One of the most profound books I read as a younger person was Albert Camus’s The Myth of Sisyphus.

The essence of Camus’ argument is that human existence has a terrible absurdity at its core: the futile repetitions of daily life are like the Greek king Sisyphus rolling his rock to the top of a mountain, only for the rock to slip back down to the foot ready for the next day’s labour.

Even from this bleakest of diagnoses, Camus is able to draw an optimistic conclusion. If only Sisyphus is able to contemplate his predicament, Camus argues, to find some nobility in his efforts, to realise that his experience can be meaningful since it is all his own, then he can find some contentment.

“His fate belongs to him. His rock is his thing, likewise, the absurd man, when he contemplates his torture, silences all the idols.”

I always appreciated the manner in which Camus offered meaningfulness as something that can be created from one’s circumstance rather than suffocated by them. In other words, that significance in one’s life can be self-generated in spite of hardship and that we can all be author’s of our own sense of meaning.

If you have not read this book, I would heartily recommend it. It is beautifully written and extraordinarily evocative


Modern notions of contentment

There is a thread of Camus’ principle of self-responsibility that persists in today’s notions of finding contentment. Whether it be through mindfulness, personal fitness, ethical consumerism, productivity, healthy eating, spiritualism, self-assertion or sheer willpower, the numerous strategies that are abound tell us that we can “take control” of our lives and act in our own favour.

We are taught that strategies are out there and in abundance. In this way, we appear to have a choice whether to be agents of our happiness or else victims through passivity. The ancestors of this mode of thought are not French existentialists but the self-help movements of the last forty years or so. A book like Steven Covey’s 7 Habits of Highly Effective People is a good example: a highly-considered text that asks its readers to question their negative assumptions and challenge their ill-founded habits.

But there are problems.

Exemplified in Covey’s text, which acts as a business manual as well as a self-help guide, more and more we see a conflation between philosophies of personal contentment and what you might can “happiness entrepreneurialism” — in other words, how happiness can be achieved as a result of effort and application. That is, as something you can either succeed or fail at. As Covey asks, are you — right now — who you want to be?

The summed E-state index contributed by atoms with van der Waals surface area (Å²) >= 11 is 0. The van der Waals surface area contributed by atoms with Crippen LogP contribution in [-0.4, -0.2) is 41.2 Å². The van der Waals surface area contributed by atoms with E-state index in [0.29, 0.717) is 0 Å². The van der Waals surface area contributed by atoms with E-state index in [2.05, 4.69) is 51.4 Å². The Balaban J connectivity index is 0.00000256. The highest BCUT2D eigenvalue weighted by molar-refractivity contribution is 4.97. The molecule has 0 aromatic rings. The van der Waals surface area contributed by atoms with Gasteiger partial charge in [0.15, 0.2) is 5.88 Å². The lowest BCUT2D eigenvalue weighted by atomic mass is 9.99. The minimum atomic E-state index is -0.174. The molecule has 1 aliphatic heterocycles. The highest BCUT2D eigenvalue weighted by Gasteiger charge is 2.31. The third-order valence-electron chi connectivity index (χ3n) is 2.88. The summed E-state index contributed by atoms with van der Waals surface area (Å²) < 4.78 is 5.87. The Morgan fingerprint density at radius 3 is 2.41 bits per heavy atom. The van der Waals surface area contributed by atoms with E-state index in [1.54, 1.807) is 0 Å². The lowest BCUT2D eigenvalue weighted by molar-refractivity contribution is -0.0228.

A few cover stories from various contemporary psychology magazines tell the same story. “How to stand up for yourself” and “Reach your potential”. How to “Be successful and happy” and “Be more assertive”. We’re given “10 life skills” and techniques on “How to be charming”. There are “No more excuses: just do it!” We’re told “What happy people do differently”, to “Toughen up!”, and “What makes people successful?” “Discover your strengths” so you can “Reinvent your life”.

The growth of the gig economy, the expansion of the freelancing market and the increased value we place on entrepreneurialism, all contribute to this increased sense of the enterprising component in feelings of contentment.

I believe the conflation of happiness and entrepreneurialism is most readily seen in TED talks, which tend to take the form of a parable: a simple story used to illustrate an ethical lesson. If traditional parables are there to elucidate a moral or spiritual message, then TED talks encourage a version of good as a matter of personal growth. We experience, and then we learn from that experience to become better people. Such an approach can hardly be criticised, except that the underpinning tends to be a version of good that agrees with the model of entrepreneurialism: more assertive, more successful, wealthier, more connected, more influential, occupying a more visible position in society, and so on.

There are preferred names for all this: change-makers, disruptors, game-changers, digital-doers. Contained in these terms is an underlying impatience with the traditional forms of social improvement, the political and the locally governmental. Instead, business is seen as the more effective driver behind change.

My overwhelming concern is that personal contentment is far too illusive and strange to be pursued through “strategies” as if it were a business venture.

There is no metric to our happiness — it can’t be measured through likes and claps. It is a deeply personal landscape to be explored by your imagination, your memory and your sense of self. It is as illusive as music. It is about balance and harmony, and sometimes about dissonance too.

Moreover, contentment is a uniquely personal sensation. As such, it can’t be thought of in terms of status, which by definition is judged and measured by public consent.

I can’t pretend to know the secret of your contentment. All I would encourage is that you pause before clicking the link to “7 Secrets to Unlock Your Happiness” and wonder instead if the answer lies in a more personal, private response to the world that nobody knows the secret to but you.